A new study has revealed the number of Australians who pay to read news online has doubled in the past four years, although the figures remain relatively small given the overall population.
According to the Digital News Report 2020 – an international survey co-ordinated by the Reuters Institute for the Study of Journalism – the number of Australians making ongoing payments for news online has increased to eight per cent in 2020, up from four per cent four years ago.
In relation to Australian audiences, the global report noted: “While the number of Australians paying for news online is still relatively low, there are signs that consumer behaviour might be changing.
“There has been a steady increase in ongoing payment for a subscription to online news, which is both the most common and fastest growing method of payment,” it said.
The study found that Gen Ys were the group most likely to pay for news (20 per cent). While Gen Zs and the Boomers were the least likely to open their wallets (11 per cent).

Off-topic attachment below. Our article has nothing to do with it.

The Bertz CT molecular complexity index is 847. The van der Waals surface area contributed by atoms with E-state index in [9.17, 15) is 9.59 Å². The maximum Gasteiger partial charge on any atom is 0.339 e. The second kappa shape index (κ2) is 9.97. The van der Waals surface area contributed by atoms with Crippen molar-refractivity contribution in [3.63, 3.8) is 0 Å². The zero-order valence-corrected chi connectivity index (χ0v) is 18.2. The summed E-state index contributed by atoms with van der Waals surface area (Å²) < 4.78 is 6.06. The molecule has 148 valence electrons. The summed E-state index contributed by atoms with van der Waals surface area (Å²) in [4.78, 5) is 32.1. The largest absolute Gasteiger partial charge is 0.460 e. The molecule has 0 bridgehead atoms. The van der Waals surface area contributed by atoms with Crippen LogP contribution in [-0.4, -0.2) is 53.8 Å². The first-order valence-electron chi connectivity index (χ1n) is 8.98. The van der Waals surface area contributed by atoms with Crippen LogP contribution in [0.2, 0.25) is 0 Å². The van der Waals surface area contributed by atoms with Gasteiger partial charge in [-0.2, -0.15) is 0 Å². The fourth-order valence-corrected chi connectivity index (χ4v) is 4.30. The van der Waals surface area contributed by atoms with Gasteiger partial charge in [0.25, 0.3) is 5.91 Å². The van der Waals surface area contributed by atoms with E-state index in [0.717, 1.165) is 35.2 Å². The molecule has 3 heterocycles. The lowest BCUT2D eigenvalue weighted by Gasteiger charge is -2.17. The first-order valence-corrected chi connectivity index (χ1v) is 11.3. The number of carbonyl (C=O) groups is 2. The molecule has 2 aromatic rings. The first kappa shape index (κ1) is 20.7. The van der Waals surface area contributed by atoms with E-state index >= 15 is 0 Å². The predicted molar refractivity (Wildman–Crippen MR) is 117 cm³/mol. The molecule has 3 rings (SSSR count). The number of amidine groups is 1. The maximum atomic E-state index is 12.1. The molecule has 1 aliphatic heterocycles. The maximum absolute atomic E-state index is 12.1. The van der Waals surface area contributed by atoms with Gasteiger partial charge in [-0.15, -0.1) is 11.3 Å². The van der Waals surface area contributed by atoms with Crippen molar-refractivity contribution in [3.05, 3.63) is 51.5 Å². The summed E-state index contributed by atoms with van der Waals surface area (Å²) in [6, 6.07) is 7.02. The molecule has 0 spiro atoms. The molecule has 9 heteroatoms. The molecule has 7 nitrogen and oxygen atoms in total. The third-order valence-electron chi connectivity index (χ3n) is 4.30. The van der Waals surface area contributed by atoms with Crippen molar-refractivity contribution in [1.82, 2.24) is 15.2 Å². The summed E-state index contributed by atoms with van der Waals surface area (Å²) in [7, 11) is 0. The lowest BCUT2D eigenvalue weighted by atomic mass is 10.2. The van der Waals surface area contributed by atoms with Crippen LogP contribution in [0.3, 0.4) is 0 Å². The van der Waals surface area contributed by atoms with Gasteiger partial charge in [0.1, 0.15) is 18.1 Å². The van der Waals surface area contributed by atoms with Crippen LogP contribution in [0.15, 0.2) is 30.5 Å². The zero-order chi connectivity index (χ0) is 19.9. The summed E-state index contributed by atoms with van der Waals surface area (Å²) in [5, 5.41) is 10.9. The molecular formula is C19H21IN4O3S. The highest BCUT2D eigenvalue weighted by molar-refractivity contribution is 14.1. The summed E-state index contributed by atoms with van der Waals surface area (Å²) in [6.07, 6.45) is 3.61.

According to Nielsen data published monthly on B&T, Australian news sites have enjoyed a 24 per cent uplift in traffic during CV-19.
According to May’s data, of the 10 most visited news sites only three – The Sydney Morning Herald, The Age and The Daily Telegraph – were behind paywalls.
The Digital News Report 2020 was conducted in Australia between January 17 and February 8 via an online questionnaire of almost 2200 respondents.
“The continued growth in online payment for digital news services possibly reflects a broader acceptance of subscription news services and a recent rise in the number of online news websites putting up paywalls,” the report noted. “This is consistent with the trend in other English-speaking countries.”
“Among respondents, there is strong appreciation of the importance of independent journalism. The data suggests that those who value independent journalism are more likely to pay for news online,” the report says.
“Almost one-fifth of those who agree that independent journalism is extremely or very important (18 per cent) pay for news, compared to only 11 per cent of those who view it as somewhat, not very or not at all important,” the study found.
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